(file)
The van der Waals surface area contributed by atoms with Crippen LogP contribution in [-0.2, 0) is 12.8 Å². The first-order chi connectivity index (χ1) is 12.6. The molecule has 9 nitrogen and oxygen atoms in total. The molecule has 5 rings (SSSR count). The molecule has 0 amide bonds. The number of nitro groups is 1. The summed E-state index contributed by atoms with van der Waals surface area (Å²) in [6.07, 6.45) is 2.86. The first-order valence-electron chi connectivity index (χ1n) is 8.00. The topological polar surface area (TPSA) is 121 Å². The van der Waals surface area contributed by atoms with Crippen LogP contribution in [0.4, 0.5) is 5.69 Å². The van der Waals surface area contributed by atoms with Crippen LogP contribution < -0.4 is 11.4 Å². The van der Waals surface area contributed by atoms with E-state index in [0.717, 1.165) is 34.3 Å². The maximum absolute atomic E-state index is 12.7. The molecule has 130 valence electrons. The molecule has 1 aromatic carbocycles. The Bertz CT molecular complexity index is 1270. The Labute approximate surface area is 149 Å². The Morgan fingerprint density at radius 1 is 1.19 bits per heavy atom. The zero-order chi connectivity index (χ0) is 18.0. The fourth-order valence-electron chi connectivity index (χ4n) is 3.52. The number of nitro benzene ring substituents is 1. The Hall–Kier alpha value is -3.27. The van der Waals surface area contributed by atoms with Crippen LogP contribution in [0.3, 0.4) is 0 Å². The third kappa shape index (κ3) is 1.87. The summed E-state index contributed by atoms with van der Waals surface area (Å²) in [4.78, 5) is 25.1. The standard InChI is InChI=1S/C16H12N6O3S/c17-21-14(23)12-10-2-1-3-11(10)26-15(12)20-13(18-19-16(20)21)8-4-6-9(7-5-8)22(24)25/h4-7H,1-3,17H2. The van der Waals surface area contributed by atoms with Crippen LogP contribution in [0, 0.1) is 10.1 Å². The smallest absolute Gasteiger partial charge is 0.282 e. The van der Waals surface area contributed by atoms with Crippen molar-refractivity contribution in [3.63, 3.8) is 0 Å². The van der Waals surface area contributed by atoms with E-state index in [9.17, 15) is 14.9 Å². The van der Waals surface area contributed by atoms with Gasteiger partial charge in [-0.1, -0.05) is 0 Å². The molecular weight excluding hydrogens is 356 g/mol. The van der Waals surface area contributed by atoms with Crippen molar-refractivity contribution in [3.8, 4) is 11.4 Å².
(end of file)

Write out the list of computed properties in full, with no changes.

The van der Waals surface area contributed by atoms with Crippen LogP contribution in [-0.2, 0) is 12.8 Å². The first-order chi connectivity index (χ1) is 12.6. The molecule has 9 nitrogen and oxygen atoms in total. The molecule has 5 rings (SSSR count). The molecule has 0 amide bonds. The number of nitro groups is 1. The summed E-state index contributed by atoms with van der Waals surface area (Å²) in [6.07, 6.45) is 2.86. The first-order valence-electron chi connectivity index (χ1n) is 8.00. The topological polar surface area (TPSA) is 121 Å². The van der Waals surface area contributed by atoms with Crippen LogP contribution in [0.4, 0.5) is 5.69 Å². The van der Waals surface area contributed by atoms with Crippen LogP contribution < -0.4 is 11.4 Å². The van der Waals surface area contributed by atoms with E-state index in [0.717, 1.165) is 34.3 Å². The maximum absolute atomic E-state index is 12.7. The molecule has 130 valence electrons. The molecule has 1 aromatic carbocycles. The Bertz CT molecular complexity index is 1270. The Labute approximate surface area is 149 Å². The Morgan fingerprint density at radius 1 is 1.19 bits per heavy atom. The zero-order chi connectivity index (χ0) is 18.0. The fourth-order valence-electron chi connectivity index (χ4n) is 3.52. The number of nitro benzene ring substituents is 1. The Hall–Kier alpha value is -3.27. The van der Waals surface area contributed by atoms with Crippen LogP contribution in [0.3, 0.4) is 0 Å². The third kappa shape index (κ3) is 1.87. The summed E-state index contributed by atoms with van der Waals surface area (Å²) in [4.78, 5) is 25.1. The standard InChI is InChI=1S/C16H12N6O3S/c17-21-14(23)12-10-2-1-3-11(10)26-15(12)20-13(18-19-16(20)21)8-4-6-9(7-5-8)22(24)25/h4-7H,1-3,17H2. The van der Waals surface area contributed by atoms with Crippen LogP contribution in [0, 0.1) is 10.1 Å². The smallest absolute Gasteiger partial charge is 0.282 e. The van der Waals surface area contributed by atoms with Crippen molar-refractivity contribution in [3.63, 3.8) is 0 Å². The van der Waals surface area contributed by atoms with E-state index in [9.17, 15) is 14.9 Å². The van der Waals surface area contributed by atoms with Gasteiger partial charge in [-0.1, -0.05) is 0 Å². The molecular weight excluding hydrogens is 356 g/mol. The van der Waals surface area contributed by atoms with Crippen molar-refractivity contribution in [3.8, 4) is 11.4 Å².